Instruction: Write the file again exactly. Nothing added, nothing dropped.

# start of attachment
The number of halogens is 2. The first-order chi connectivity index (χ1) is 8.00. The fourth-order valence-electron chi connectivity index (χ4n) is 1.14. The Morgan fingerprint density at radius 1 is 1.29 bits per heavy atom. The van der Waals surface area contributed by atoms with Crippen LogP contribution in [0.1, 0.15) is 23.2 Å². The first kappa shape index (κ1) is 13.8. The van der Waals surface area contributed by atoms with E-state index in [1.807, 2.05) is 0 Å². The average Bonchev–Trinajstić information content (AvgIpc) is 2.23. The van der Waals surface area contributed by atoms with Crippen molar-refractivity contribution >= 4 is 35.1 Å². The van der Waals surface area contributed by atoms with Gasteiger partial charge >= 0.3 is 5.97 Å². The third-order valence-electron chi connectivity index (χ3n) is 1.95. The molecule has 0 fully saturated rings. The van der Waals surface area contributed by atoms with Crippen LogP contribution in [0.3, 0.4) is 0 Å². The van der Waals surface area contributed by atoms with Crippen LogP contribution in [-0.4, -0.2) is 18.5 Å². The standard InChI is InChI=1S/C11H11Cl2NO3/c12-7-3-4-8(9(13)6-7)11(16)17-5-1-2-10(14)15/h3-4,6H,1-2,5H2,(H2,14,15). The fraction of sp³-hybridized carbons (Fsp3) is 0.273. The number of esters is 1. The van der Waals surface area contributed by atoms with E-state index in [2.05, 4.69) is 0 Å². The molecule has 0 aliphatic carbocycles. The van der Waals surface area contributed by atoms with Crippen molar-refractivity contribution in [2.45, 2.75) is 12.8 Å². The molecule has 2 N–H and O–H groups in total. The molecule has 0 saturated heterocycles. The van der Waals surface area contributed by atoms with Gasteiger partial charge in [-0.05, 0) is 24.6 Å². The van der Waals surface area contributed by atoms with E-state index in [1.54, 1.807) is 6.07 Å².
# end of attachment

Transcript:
The number of halogens is 2. The first-order chi connectivity index (χ1) is 8.00. The fourth-order valence-electron chi connectivity index (χ4n) is 1.14. The Morgan fingerprint density at radius 1 is 1.29 bits per heavy atom. The van der Waals surface area contributed by atoms with Crippen LogP contribution in [0.1, 0.15) is 23.2 Å². The first kappa shape index (κ1) is 13.8. The van der Waals surface area contributed by atoms with E-state index in [1.807, 2.05) is 0 Å². The average Bonchev–Trinajstić information content (AvgIpc) is 2.23. The van der Waals surface area contributed by atoms with Crippen molar-refractivity contribution >= 4 is 35.1 Å². The van der Waals surface area contributed by atoms with Gasteiger partial charge >= 0.3 is 5.97 Å². The third-order valence-electron chi connectivity index (χ3n) is 1.95. The molecule has 0 fully saturated rings. The van der Waals surface area contributed by atoms with Crippen LogP contribution in [0.3, 0.4) is 0 Å². The van der Waals surface area contributed by atoms with Crippen LogP contribution in [-0.4, -0.2) is 18.5 Å². The standard InChI is InChI=1S/C11H11Cl2NO3/c12-7-3-4-8(9(13)6-7)11(16)17-5-1-2-10(14)15/h3-4,6H,1-2,5H2,(H2,14,15). The fraction of sp³-hybridized carbons (Fsp3) is 0.273. The number of esters is 1. The van der Waals surface area contributed by atoms with E-state index in [2.05, 4.69) is 0 Å². The molecule has 0 aliphatic carbocycles. The van der Waals surface area contributed by atoms with Crippen molar-refractivity contribution in [2.45, 2.75) is 12.8 Å². The molecule has 2 N–H and O–H groups in total. The molecule has 0 saturated heterocycles. The van der Waals surface area contributed by atoms with Gasteiger partial charge in [-0.05, 0) is 24.6 Å². The van der Waals surface area contributed by atoms with E-state index in [1.54, 1.807) is 6.07 Å².